Before Bhopal: Explaining the Infrequency of Railway Accident Victim Compensation, 1889-1931: Karmic Fatalism or Colonial Law and Policy?ExpressO (2015)
AbstractCountless thousands experienced the loss of property or suffered injury or death due to negligence on railways of India during the 19th and 20th centuries. This essay notes striking differences between the treatment of victims in India and those in other Imperial jurisdictions, and in the similar common-law United States. Two explanations for the differences have been proposed: (1) Cultural ones: These include the propensity to view one’s turning to legal remedies in India as a “slot-machine,” and fatalistic “karmic vision” (more generally referred to as “Hindu fatalism),” which is said to lead injured parties to accept their lot and decline to sue. (2) British Imperial policies and law: These include a low ratio of available courts to potential litigants, a “loser pays winner’s fees” rule, and a lack of a Code of Civil Wrongs. This essay compares the experiences of railway accident victims in, and the compensation practices of, India, the U. S., Canada, the U.K., Australia and New Zealand, assesses the evidence regarding these two theoretical explanations for such differences as were detected, and offers the author’s view as to which clearly has more explanatory power.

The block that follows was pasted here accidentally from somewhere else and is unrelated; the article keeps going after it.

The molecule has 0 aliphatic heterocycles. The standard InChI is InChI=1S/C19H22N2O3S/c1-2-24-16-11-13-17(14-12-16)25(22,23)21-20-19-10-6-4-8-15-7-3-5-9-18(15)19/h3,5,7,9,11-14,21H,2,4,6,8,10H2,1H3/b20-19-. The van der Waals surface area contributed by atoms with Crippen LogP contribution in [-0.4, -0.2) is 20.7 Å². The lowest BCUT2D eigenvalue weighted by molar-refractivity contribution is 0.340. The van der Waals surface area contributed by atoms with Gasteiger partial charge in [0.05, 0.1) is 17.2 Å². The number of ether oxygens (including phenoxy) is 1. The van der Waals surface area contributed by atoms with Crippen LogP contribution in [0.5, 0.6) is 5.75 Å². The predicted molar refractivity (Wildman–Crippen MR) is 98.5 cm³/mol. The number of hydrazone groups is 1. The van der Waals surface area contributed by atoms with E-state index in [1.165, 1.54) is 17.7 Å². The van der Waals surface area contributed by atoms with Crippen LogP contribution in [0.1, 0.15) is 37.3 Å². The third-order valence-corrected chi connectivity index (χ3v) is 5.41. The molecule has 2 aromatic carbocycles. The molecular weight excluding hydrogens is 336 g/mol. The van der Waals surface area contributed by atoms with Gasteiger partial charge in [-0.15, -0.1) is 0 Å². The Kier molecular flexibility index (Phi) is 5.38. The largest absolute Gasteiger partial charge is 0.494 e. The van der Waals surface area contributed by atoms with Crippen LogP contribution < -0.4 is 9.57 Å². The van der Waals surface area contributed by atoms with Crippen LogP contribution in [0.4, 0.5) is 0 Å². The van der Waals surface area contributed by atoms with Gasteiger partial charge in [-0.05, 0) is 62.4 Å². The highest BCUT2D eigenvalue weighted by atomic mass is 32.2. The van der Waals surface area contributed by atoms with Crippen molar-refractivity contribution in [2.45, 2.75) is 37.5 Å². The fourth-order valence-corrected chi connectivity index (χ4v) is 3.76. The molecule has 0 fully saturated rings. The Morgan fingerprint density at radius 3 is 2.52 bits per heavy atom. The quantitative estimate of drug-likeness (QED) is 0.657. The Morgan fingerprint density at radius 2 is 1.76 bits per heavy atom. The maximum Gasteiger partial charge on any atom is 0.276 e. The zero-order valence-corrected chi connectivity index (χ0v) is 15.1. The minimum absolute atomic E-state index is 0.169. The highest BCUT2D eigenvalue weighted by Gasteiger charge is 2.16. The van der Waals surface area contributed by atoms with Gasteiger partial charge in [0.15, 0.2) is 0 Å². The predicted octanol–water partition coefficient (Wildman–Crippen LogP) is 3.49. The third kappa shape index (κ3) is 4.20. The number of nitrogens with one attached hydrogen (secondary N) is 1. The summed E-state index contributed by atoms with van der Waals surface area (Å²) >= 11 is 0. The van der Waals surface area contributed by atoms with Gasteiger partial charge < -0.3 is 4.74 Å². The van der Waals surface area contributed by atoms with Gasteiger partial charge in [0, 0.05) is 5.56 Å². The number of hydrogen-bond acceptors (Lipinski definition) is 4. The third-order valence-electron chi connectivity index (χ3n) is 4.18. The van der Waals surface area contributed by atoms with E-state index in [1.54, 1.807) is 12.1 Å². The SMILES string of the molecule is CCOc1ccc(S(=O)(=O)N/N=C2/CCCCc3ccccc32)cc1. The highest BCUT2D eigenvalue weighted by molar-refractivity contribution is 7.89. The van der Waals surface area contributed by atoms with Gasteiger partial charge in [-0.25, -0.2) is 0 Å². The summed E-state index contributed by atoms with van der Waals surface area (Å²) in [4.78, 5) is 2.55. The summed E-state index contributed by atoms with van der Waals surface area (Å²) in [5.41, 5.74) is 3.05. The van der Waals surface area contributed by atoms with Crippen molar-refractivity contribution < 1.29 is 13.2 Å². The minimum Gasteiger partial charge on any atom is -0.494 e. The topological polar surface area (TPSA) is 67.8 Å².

- Tort law,
- Railway Accidents,
- British Empire,
Publication DateApril 29, 2015
Citation Informationpeter karsten. "Before Bhopal: Explaining the Infrequency of Railway Accident Victim Compensation, 1889-1931: Karmic Fatalism or Colonial Law and Policy?" ExpressO (2015)
Available at: http://works.bepress.com/peter_karsten/1/